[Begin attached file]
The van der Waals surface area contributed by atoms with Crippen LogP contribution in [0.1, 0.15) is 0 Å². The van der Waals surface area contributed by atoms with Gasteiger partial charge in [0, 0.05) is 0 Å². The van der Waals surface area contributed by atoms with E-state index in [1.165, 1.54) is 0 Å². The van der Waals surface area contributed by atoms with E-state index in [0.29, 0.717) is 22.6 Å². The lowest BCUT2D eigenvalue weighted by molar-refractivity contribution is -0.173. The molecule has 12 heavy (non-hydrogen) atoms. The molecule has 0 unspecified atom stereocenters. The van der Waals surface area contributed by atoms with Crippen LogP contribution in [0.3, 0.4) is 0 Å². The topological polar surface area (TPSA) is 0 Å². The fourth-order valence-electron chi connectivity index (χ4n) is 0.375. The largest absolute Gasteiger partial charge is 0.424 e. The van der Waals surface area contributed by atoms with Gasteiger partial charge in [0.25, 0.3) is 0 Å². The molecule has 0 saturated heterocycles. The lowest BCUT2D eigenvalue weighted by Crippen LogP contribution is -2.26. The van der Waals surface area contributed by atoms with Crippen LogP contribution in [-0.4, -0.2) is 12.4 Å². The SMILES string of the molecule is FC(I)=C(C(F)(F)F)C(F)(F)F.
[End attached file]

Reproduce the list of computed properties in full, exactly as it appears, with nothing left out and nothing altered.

The van der Waals surface area contributed by atoms with Crippen LogP contribution in [0.1, 0.15) is 0 Å². The van der Waals surface area contributed by atoms with Gasteiger partial charge in [0, 0.05) is 0 Å². The van der Waals surface area contributed by atoms with E-state index in [1.165, 1.54) is 0 Å². The van der Waals surface area contributed by atoms with E-state index in [0.29, 0.717) is 22.6 Å². The lowest BCUT2D eigenvalue weighted by molar-refractivity contribution is -0.173. The molecule has 12 heavy (non-hydrogen) atoms. The molecule has 0 unspecified atom stereocenters. The van der Waals surface area contributed by atoms with Crippen LogP contribution in [0.3, 0.4) is 0 Å². The topological polar surface area (TPSA) is 0 Å². The fourth-order valence-electron chi connectivity index (χ4n) is 0.375. The largest absolute Gasteiger partial charge is 0.424 e. The van der Waals surface area contributed by atoms with Gasteiger partial charge in [0.25, 0.3) is 0 Å². The molecule has 0 saturated heterocycles. The lowest BCUT2D eigenvalue weighted by Crippen LogP contribution is -2.26. The van der Waals surface area contributed by atoms with Crippen LogP contribution in [-0.4, -0.2) is 12.4 Å². The SMILES string of the molecule is FC(I)=C(C(F)(F)F)C(F)(F)F.